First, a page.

Two Truths and a Lie, a Planet Money gameshow : Planet Money The shocks of the pandemic economy gave us a bunch of enormous natural experiments, which helped to prove or disprove conventional economic thinking.

Take, for example, the bullwhip effect, the idea that the further away from the customer you are in the supply chain, the more volatile your orders are likely to be. This theory played out at an enormous scale, in the pandemic. Consumers and companies overreacted to the risk of shortages by ordering more products and hoarding them, causing massive shifts in the supply chain – just like the theory says.

And the pandemic gave us a lot of natural experiments like this. So, on this special live edition of Planet Money, we looked for other big economic lessons from the past three years, and we took this information and turned it into... a gameshow! It's Two Truths and a Lie: Econ Edition. We get into questions about the workforce and labor market during the pandemic, and how it affected how economists view the world.

This episode was hosted by Mary Childs. It was produced by Dave Blanchard, and edited by Jess Jiang. It was engineered by Josh Newell with help from Robert Rodriguez. Original music by Jesse Perlstein.

Help support Planet Money and get bonus episodes by subscribing to Planet Money+ in Apple Podcasts or at plus.npr.org/planetmoney.

Planet Money Live: Two Truths and a Lie

Planet Money Live: Two Truths and a Lie

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The Planet Money team held a special evening of music, costumes, and econ at the Warren Miller Performing Arts Center in Big Sky, Montana. Josh Newell/NPR hide caption

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Josh Newell/NPR

The Planet Money team held a special evening of music, costumes, and econ at the Warren Miller Performing Arts Center in Big Sky, Montana.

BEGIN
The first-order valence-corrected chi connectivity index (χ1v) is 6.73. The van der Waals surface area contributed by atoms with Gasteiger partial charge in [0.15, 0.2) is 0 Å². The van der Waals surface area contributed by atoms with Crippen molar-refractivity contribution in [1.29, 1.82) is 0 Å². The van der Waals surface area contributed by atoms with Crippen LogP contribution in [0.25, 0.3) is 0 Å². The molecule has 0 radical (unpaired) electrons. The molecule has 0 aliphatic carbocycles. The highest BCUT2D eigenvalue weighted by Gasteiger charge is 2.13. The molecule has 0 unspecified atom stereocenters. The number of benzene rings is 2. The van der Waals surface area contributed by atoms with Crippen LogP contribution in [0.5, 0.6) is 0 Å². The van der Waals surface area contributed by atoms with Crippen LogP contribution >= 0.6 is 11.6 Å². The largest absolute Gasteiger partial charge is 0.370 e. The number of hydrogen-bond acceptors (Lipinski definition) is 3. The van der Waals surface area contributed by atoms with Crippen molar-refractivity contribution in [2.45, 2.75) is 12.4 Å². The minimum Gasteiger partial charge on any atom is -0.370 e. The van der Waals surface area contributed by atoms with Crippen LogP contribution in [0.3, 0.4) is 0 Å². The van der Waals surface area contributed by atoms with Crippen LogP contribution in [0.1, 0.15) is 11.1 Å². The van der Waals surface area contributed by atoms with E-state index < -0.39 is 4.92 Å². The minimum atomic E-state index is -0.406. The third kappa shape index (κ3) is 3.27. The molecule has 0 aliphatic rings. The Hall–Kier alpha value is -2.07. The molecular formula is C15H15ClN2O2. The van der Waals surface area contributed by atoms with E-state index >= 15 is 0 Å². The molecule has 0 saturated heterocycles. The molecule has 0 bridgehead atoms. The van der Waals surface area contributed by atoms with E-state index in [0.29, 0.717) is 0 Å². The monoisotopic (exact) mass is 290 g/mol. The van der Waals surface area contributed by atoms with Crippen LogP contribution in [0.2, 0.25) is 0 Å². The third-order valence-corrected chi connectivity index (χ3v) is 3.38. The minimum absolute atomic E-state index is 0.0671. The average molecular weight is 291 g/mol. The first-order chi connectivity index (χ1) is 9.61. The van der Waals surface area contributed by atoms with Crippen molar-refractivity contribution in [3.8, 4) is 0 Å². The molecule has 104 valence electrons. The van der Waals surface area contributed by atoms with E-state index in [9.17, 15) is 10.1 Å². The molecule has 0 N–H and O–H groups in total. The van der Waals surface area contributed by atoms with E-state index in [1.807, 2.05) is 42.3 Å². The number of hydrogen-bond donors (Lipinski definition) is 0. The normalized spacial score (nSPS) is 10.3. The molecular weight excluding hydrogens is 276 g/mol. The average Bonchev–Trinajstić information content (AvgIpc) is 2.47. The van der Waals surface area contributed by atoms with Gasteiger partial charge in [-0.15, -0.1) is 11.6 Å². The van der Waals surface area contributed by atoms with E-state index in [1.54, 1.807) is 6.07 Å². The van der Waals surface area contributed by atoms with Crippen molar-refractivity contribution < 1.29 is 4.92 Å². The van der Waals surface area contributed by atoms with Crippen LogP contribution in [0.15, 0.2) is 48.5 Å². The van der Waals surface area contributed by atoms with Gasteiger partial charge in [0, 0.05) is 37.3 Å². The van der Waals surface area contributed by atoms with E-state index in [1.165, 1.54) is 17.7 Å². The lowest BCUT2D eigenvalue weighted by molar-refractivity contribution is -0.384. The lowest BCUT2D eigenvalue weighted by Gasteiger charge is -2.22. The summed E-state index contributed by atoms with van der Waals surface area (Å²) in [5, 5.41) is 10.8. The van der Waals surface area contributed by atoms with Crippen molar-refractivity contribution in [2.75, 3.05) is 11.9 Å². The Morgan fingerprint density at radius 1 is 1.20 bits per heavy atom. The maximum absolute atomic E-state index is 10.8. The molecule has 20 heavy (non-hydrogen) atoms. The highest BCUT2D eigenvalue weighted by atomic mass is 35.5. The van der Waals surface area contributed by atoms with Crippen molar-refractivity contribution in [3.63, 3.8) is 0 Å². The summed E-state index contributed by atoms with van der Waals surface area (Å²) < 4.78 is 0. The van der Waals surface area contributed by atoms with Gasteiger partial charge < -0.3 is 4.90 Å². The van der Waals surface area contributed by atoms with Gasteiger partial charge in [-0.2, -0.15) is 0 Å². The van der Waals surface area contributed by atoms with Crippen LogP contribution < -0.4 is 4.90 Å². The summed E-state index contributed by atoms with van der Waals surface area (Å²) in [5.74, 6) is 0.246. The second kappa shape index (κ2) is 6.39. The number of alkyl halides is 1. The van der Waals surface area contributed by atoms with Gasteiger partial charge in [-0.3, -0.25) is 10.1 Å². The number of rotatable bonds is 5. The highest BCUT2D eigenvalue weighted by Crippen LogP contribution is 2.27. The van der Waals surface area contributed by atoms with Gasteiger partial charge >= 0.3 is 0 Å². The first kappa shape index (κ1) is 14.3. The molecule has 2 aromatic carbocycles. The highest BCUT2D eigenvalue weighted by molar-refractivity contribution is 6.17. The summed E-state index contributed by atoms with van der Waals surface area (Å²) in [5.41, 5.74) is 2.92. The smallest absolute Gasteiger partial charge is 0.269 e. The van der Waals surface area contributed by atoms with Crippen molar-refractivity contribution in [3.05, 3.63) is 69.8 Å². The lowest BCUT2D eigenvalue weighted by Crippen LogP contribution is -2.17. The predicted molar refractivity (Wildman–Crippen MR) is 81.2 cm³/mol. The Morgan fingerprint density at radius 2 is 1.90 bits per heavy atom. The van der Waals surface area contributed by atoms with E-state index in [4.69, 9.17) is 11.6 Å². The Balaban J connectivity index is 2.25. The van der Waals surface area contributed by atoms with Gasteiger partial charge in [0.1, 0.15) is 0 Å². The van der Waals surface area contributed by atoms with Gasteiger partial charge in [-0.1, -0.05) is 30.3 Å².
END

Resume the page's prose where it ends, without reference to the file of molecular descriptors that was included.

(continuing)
Josh Newell/NPR

The shocks of the pandemic economy gave us a bunch of enormous natural experiments, which helped to prove or disprove conventional economic thinking.

Take, for example, the bullwhip effect, the idea that the further away from the customer you are in the supply chain, the more volatile your orders are likely to be.

A bullwhip effect can cause shockwaves across a supply chain. Consumers may make a small change in their habits, and that can mean a lot of volatility for the brewers at the other end of the supply chain. Joanna Pawlowska/NPR hide caption

toggle caption
Joanna Pawlowska/NPR

This theory played out at an enormous scale, in the pandemic. Consumers and companies overreacted to the risk of shortages by ordering more products and hoarding them, causing massive shifts in the supply chain – just like the theory says.

And the pandemic gave us a lot of natural experiments like this. So, on this special live edition of Planet Money, we looked for other big economic lessons from the past three years, and we took this information and turned it into... a gameshow! It's Two Truths and a Lie: Econ Edition. We get into questions about the workforce and labor market during the pandemic, and how it affected how economists view the world.

Additional reading, from Lise Vesterlund:

...from Pavlina Tcherneva:

...and from Gbenga Ajilore:

This episode was hosted by Mary Childs. It was produced by Dave Blanchard, and edited by Jess Jiang. It was engineered by Josh Newell with help from Robert Rodriguez. Original music by Jesse Perlstein.

Help support Planet Money and get bonus episodes by subscribing to Planet Money+ in Apple Podcasts or at plus.npr.org/planetmoney.

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Music: Universal Production Music - "Rubbery Bounce"